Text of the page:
Under American pressure, Pakistan sent its army in 2004 for the first time into the country’s tribal areas, which are populated by Pashtuns, as the place had become a haven for Taliban and al Qaeda fighters who had retreated from U.S. forces in Afghanistan. What followed was unremitting conflict, as a sliver of the local population became radicalized, formed the Pakistani Taliban and took control of the area, including parts of the adjacent province of Khyber Pakhtunkhwa, also populated largely by Pashtuns. The Pakistan army has countered with multiple operations ever since.
The movement says it has had enough of the fighting in Pashtun areas. It alleges that the Pakistani military is responsible for abductions, torture and extra-judicial killings. It has gathered details of 8,000 “missing” Pashtuns. And it says that Pashtuns are regularly harassed at army check posts. The military denies these abuses.
The group also accuses the Pakistani military of supporting some jihadist groups—the so-called good Taliban that work as its proxies in Afghanistan—but which terrorize the local population in their safe haven in Pakistan. The group says that these “good” militants are allowed to drift back into areas in Pakistan declared cleared by the military in Pakistan’s northwest, under the guise of “peace committees.”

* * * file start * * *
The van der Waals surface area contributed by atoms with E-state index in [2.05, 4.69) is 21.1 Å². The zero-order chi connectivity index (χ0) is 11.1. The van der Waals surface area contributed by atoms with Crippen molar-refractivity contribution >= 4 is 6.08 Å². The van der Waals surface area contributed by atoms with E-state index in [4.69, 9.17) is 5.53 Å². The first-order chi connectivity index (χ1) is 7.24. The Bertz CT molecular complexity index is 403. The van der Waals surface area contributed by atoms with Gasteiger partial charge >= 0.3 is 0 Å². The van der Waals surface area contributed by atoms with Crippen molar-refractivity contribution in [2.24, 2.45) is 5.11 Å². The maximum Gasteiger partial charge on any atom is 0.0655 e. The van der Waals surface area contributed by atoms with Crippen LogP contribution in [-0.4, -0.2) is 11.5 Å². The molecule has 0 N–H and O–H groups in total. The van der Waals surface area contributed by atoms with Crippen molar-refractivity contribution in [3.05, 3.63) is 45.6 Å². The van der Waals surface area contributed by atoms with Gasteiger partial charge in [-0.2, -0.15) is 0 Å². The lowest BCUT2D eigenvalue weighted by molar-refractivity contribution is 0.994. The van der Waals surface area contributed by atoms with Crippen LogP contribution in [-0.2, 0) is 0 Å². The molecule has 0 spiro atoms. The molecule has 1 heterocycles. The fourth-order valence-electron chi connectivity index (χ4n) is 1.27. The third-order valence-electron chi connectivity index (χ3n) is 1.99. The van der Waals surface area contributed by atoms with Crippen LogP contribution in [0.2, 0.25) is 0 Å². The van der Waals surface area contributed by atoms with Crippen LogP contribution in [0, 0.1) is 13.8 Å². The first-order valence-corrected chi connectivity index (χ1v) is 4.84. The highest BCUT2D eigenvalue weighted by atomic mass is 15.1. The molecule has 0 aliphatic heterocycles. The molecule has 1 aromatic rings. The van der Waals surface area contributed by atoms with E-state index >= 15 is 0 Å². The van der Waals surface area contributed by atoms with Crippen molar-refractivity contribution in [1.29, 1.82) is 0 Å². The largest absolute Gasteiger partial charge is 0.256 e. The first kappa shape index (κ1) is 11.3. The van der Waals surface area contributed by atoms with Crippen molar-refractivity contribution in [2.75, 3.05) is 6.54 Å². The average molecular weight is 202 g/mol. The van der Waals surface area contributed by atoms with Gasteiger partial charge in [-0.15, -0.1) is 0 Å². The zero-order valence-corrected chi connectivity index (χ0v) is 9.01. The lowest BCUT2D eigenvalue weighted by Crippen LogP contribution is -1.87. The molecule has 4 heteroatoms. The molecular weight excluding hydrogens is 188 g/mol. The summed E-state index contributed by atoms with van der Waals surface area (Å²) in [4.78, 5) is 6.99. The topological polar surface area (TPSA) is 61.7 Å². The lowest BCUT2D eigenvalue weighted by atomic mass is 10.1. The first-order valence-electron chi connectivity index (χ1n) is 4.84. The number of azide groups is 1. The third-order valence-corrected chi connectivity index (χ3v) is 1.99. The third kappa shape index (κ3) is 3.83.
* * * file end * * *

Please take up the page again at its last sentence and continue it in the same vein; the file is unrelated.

“Terrorism as a state policy must end,” said Mr. Pashteen, in an interview.
Detractors of the Pashtun group say it is playing into the hands of Pakistan’s enemies, including Indian and Afghan intelligence agencies, by criticizing the country’s military.
The Pakistani military, which didn’t respond to requests for comment, says it is acting against all extremist groups. The military denies human-rights abuses and says it has quashed most of the domestic terrorist threat in recent years, but it still has some 200,000 soldiers deployed along the border to guard against militant groups based in Afghanistan. In turn, Pakistan says that Afghan and U.S.-led forces inside Afghanistan haven’t done enough to combat militants that threaten Pakistan from across the border.
“Peace has just come to FATA [the tribal areas], and certain people have started a new movement,” said Pakistan’s army chief, Gen. Qamar Bajwa, last month in a speech. “Some people from inside and outside the country are trying to damage this nation, but I want to tell them, whatever you do, as long as the people are behind this army, nothing can happen to Pakistan.”